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dc.contributor.authorRandall, J. L.
dc.date.accessioned2016-04-07T17:23:44Zen
dc.date.available2016-04-07T17:23:44Zen
dc.date.issued1972-10en
dc.identifier.issn0884-5123en
dc.identifier.issn0074-9079en
dc.identifier.urihttp://hdl.handle.net/10150/604773en
dc.descriptionInternational Telemetering Conference Proceedings / October 10-12, 1972 / International Hotel, Los Angeles, Californiaen_US
dc.description.abstractA series of optical communication experiments between a high altitude aircraft at 18.3 km (60,000 ft) and a ground station are planned by NASA in the summer of 1972. The basic concept is that an optical tracker and transmitter will be located in each terminal. The aircraft transceiver consists of a 5-mW HeNe laser transmitter with a 30-megabit (Mbit) modulator. The ground station beacon is an argon laser operating at 488 mn. A separate pulsed laser radar is used for initial acquisition. The objective of the experiment is to obtain engineering data on the precision tracking and communication system performance at both terminals. Atmospheric effects on the system performance are of prime importance.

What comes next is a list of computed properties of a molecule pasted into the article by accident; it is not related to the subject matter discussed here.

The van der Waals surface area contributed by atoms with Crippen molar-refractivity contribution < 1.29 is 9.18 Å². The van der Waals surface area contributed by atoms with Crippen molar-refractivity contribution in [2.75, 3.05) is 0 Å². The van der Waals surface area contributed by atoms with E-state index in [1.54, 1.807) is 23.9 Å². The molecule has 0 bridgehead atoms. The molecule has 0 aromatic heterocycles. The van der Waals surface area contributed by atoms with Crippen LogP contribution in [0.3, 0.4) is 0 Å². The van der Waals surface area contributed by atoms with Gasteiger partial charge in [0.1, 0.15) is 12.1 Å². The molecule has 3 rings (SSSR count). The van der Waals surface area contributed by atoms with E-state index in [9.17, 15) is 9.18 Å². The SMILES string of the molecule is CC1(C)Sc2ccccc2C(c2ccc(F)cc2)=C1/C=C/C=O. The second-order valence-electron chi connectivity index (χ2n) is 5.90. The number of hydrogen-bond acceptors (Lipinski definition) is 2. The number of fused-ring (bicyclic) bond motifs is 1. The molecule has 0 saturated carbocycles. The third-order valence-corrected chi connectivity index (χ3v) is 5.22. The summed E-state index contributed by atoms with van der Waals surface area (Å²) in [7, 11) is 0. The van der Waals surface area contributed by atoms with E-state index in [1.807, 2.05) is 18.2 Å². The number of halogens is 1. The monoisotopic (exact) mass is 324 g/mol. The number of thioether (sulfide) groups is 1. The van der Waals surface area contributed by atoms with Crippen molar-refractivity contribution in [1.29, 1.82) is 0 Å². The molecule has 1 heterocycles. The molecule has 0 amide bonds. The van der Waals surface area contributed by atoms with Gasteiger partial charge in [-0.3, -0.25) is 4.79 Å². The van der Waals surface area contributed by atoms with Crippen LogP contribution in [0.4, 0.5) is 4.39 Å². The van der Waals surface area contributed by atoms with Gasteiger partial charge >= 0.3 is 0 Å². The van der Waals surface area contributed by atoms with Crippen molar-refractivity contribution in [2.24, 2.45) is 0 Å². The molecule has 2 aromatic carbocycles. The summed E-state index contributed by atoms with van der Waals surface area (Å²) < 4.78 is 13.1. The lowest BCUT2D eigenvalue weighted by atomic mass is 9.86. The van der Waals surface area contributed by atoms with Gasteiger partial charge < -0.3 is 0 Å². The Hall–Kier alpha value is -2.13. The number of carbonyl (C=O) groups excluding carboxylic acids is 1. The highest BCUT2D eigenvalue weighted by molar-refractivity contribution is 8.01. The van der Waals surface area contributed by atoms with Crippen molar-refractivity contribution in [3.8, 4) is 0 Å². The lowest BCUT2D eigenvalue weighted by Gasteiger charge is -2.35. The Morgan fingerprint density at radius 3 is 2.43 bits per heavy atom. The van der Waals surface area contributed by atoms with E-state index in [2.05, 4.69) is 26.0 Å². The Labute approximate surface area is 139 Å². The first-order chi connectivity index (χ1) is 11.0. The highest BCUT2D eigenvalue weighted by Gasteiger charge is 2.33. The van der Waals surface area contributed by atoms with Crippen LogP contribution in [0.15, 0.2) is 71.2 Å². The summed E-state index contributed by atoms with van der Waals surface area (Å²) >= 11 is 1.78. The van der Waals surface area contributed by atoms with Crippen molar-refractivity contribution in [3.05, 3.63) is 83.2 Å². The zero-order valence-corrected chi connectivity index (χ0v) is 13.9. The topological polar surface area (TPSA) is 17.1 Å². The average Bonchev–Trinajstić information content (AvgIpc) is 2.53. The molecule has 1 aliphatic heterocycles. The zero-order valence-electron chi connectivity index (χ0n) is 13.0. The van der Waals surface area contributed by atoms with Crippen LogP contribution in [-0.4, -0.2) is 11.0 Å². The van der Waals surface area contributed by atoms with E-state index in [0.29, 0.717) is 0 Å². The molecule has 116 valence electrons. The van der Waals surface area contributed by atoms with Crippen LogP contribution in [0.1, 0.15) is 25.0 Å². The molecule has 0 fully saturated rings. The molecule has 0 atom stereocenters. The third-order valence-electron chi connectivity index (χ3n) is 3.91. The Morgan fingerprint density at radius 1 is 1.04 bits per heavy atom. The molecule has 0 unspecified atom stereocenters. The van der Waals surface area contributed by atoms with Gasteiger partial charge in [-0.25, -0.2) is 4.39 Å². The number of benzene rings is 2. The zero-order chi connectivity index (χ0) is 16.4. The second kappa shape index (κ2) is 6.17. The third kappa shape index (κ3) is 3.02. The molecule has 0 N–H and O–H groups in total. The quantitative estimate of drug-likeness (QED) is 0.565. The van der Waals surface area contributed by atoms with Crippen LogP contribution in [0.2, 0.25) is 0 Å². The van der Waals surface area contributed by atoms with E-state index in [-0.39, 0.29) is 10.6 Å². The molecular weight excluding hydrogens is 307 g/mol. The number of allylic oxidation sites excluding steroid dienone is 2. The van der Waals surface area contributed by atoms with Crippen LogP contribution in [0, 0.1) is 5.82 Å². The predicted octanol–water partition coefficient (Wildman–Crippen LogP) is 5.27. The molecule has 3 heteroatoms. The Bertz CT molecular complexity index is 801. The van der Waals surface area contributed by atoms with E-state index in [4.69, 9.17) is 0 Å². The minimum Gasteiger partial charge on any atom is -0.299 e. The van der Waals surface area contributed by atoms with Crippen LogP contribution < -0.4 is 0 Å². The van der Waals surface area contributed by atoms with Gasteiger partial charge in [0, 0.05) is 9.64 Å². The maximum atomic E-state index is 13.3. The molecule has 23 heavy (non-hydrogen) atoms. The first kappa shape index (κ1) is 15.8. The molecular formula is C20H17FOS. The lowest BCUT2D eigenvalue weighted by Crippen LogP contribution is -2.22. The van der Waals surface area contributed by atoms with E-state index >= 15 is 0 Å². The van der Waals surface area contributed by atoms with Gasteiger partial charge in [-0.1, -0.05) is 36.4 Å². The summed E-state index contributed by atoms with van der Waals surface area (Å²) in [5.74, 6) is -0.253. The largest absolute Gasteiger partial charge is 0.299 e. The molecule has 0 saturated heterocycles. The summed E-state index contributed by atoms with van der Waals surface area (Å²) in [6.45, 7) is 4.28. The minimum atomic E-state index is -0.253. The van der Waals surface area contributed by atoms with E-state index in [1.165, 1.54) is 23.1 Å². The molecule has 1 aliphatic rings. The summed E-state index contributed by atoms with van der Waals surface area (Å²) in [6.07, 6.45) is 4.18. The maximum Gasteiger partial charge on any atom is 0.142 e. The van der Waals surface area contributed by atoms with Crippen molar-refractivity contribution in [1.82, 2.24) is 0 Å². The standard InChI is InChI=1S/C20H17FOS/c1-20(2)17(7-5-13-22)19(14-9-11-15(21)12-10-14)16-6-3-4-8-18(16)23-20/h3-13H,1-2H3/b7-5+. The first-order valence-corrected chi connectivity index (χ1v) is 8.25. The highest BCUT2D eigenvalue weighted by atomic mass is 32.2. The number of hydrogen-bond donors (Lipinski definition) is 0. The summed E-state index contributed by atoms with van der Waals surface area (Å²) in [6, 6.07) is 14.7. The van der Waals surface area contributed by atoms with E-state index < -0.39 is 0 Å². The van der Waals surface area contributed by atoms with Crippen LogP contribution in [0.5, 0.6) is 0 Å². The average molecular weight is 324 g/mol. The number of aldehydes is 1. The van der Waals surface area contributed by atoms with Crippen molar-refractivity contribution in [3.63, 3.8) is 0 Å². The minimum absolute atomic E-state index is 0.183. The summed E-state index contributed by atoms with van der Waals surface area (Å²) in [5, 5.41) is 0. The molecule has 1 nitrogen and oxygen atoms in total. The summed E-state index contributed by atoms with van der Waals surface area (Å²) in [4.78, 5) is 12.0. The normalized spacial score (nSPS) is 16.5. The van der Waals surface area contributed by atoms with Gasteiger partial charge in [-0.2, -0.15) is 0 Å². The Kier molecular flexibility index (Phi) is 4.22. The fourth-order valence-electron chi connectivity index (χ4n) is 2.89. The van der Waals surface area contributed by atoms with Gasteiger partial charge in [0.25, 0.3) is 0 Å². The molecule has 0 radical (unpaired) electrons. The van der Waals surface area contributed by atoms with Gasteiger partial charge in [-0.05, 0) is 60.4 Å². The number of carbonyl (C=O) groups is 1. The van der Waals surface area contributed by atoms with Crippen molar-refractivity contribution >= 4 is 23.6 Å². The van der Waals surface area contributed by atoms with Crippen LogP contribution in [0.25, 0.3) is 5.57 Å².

dc.description.sponsorshipInternational Foundation for Telemeteringen
dc.language.isoen_USen
dc.publisherInternational Foundation for Telemeteringen
dc.relation.urlhttp://www.telemetry.org/en
dc.rightsCopyright © International Foundation for Telemeteringen
dc.titleAIRBORNE VISIBLE LASER OPTICAL COMMUNICATION EXPERIMENTen_US
dc.typetexten
dc.typeProceedingsen
dc.contributor.departmentMarshall Space Flight Centeren
dc.identifier.journalInternational Telemetering Conference Proceedingsen
dc.description.collectioninformationProceedings from the International Telemetering Conference are made available by the International Foundation for Telemetering and the University of Arizona Libraries. Visit http://www.telemetry.org/index.php/contact-us if you have questions about items in this collection.en
refterms.dateFOA2018-04-25T14:45:33Z
html.description.abstractA series of optical communication experiments between a high altitude aircraft at 18.3 km (60,000 ft) and a ground station are planned by NASA in the summer of 1972. The basic concept is that an optical tracker and transmitter will be located in each terminal. The aircraft transceiver consists of a 5-mW HeNe laser transmitter with a 30-megabit (Mbit) modulator. The ground station beacon is an argon laser operating at 488 mn. A separate pulsed laser radar is used for initial acquisition. The objective of the experiment is to obtain engineering data on the precision tracking and communication system performance at both terminals. Atmospheric effects on the system performance are of prime importance.


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